The village is also home to a rather impressively restored kasbah (fortress).

The structure is now one of the town’s best hotels, and played a starring role in the Martin Scorsese film ‘Kundun’.

Location: 57 km south of Marrakesh.

Marrakesh Museum

morocco-marrakesh-marrakesh-museum-facade, Attractions in Marrakesh

Attractions in Marrakesh

The Marrakesh Museum has an eclectic collection, which ranges from contemporary art to Qur’anic inscriptions with local ceramic work, textiles and coins thrown in for good measure.

For most visitors, the real highlight of a visit here is the building the museum is housed in.

The Dar Me’nebhi was built in the early 20th century and was once home to a minister in Morocco’s government.

The architecture is a harmonious blend of local North African form with Portuguese elements, and features an extremely impressive central courtyard area complete with lavish chandelier.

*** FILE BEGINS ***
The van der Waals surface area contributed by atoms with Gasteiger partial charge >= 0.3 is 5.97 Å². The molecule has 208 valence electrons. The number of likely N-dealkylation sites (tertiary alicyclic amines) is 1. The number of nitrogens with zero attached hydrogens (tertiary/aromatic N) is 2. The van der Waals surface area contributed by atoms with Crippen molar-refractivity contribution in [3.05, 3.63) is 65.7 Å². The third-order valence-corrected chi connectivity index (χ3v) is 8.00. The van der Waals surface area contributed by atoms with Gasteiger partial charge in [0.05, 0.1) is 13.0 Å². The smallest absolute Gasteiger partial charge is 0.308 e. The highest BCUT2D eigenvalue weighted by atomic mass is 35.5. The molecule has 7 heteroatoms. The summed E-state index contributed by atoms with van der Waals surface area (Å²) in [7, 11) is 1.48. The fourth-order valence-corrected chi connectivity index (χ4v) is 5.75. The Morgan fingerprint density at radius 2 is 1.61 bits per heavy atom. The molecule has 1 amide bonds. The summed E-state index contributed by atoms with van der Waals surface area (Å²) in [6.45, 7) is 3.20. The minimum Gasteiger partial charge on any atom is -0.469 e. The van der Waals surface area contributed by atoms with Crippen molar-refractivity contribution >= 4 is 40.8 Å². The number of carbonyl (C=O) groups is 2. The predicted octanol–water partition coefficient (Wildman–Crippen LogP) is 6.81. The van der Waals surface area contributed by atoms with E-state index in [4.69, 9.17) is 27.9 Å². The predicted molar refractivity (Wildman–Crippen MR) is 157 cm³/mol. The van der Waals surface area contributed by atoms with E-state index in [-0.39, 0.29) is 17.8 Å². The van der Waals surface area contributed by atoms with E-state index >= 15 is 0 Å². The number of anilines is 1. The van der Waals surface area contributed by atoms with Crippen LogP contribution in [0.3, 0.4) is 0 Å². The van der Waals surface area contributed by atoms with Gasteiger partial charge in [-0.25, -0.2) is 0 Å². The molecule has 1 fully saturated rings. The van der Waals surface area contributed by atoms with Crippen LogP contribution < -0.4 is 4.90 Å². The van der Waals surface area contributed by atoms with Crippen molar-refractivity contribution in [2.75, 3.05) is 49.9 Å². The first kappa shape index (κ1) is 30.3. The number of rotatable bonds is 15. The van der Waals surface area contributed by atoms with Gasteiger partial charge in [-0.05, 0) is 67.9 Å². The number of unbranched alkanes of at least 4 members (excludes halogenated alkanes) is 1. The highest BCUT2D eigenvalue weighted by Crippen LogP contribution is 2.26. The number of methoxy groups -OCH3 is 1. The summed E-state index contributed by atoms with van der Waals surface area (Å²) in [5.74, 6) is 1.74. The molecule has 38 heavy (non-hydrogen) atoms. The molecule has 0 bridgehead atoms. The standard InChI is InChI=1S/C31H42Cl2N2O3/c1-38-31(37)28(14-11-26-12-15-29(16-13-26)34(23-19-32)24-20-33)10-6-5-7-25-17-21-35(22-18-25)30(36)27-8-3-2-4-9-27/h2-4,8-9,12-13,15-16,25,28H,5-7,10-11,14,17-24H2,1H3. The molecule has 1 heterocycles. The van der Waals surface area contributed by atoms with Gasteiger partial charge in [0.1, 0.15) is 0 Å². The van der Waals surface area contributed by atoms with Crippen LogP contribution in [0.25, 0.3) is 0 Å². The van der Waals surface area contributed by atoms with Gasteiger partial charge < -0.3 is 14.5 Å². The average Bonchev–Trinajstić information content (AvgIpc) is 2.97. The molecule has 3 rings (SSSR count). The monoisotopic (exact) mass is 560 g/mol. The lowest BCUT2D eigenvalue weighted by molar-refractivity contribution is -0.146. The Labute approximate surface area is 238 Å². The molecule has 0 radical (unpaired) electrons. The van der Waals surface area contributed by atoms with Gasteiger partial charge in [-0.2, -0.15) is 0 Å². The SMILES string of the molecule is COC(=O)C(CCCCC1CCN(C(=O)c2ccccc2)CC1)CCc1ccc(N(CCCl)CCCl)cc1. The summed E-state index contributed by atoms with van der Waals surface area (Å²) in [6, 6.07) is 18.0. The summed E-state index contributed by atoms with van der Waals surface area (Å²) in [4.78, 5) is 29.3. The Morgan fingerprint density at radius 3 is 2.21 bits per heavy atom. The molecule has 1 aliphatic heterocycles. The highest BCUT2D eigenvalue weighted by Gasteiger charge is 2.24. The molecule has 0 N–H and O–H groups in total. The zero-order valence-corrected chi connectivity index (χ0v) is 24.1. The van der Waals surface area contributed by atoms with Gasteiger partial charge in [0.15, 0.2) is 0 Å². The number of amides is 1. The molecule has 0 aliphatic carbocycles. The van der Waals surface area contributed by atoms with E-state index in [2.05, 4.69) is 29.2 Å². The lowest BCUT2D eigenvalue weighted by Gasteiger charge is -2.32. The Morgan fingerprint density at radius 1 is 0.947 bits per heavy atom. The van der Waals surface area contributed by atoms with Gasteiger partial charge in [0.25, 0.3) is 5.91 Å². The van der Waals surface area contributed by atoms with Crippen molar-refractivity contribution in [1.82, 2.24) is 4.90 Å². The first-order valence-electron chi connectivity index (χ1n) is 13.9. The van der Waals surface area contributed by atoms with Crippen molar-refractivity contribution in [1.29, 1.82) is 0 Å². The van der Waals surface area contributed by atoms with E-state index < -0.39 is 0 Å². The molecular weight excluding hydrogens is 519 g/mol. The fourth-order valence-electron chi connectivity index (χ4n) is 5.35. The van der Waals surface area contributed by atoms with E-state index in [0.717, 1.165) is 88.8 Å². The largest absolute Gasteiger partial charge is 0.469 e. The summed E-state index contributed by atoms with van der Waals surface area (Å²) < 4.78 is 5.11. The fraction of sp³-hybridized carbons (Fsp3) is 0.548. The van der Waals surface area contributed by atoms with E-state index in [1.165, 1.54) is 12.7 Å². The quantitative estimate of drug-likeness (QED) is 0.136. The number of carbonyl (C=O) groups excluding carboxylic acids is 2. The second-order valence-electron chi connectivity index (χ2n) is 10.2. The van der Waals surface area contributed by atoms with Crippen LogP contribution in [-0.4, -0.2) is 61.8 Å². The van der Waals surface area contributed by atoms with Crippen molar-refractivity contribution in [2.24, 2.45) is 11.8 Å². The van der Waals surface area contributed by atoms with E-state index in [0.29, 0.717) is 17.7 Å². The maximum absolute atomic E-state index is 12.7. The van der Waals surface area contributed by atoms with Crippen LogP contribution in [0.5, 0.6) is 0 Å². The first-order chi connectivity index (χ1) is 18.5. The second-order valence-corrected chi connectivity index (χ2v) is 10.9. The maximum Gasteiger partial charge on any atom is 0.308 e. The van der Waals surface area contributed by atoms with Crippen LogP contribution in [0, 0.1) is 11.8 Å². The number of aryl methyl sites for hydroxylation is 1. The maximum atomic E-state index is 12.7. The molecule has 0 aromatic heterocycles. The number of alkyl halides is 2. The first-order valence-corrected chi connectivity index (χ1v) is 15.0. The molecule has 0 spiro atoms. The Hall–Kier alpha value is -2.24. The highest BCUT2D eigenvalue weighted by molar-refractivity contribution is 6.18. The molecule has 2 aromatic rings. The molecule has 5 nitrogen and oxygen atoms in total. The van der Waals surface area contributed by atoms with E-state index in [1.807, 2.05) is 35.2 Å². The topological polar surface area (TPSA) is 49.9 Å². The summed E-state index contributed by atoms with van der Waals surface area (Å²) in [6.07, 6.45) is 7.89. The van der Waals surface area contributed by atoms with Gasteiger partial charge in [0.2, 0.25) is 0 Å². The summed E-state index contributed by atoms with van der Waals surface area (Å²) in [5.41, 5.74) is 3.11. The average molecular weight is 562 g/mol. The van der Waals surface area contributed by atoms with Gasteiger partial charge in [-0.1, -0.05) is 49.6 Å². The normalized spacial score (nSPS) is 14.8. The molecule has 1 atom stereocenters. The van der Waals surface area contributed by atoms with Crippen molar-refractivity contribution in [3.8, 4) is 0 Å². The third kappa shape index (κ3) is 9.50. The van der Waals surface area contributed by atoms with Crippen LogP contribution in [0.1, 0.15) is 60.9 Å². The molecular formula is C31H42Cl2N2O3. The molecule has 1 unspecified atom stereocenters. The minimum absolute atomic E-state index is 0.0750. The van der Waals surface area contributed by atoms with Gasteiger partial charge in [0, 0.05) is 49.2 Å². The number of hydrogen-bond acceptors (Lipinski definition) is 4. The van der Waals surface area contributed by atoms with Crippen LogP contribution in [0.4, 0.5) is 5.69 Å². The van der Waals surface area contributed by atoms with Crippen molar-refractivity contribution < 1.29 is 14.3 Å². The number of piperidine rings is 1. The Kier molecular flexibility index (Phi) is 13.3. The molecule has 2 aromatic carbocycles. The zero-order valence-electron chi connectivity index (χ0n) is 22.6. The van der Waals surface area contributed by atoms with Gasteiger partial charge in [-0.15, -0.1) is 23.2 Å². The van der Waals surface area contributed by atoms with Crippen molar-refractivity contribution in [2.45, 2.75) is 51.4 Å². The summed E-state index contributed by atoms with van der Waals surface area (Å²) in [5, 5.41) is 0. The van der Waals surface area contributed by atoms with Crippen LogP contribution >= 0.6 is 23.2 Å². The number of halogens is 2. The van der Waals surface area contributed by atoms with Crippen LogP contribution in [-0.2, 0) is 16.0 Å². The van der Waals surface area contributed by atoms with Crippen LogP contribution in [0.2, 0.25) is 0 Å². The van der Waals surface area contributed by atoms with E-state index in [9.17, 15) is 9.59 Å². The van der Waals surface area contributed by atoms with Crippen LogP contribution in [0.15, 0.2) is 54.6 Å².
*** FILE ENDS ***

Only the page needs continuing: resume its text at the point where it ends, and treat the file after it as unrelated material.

Bahia Palace

morocco-marrakesh-bahia-palace, Attractions in Marrakesh

Attractions in Marrakesh

This magnificent peacock of a palace was built in the 19th century as the residence of the Grand Vizier Bou Ahmed, who served Sultan Moulay al-Hassan I.

The interior decoration is a dazzling display of zellige tiles, painted ceilings and ornate wrought-iron features showcasing the opulent lives of those high-up in the sultan’s favour at that time.

The palace is surrounded by sumptuous flower and tree-filled gardens.

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Almoravid Koubba

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Attractions in Marrakesh

Also known as the Koubba Ba’adiyn, the Almoravid Koubba is Marrakesh’s oldest monument – built in the 12th century during Ali Ben Youssuf’s reign.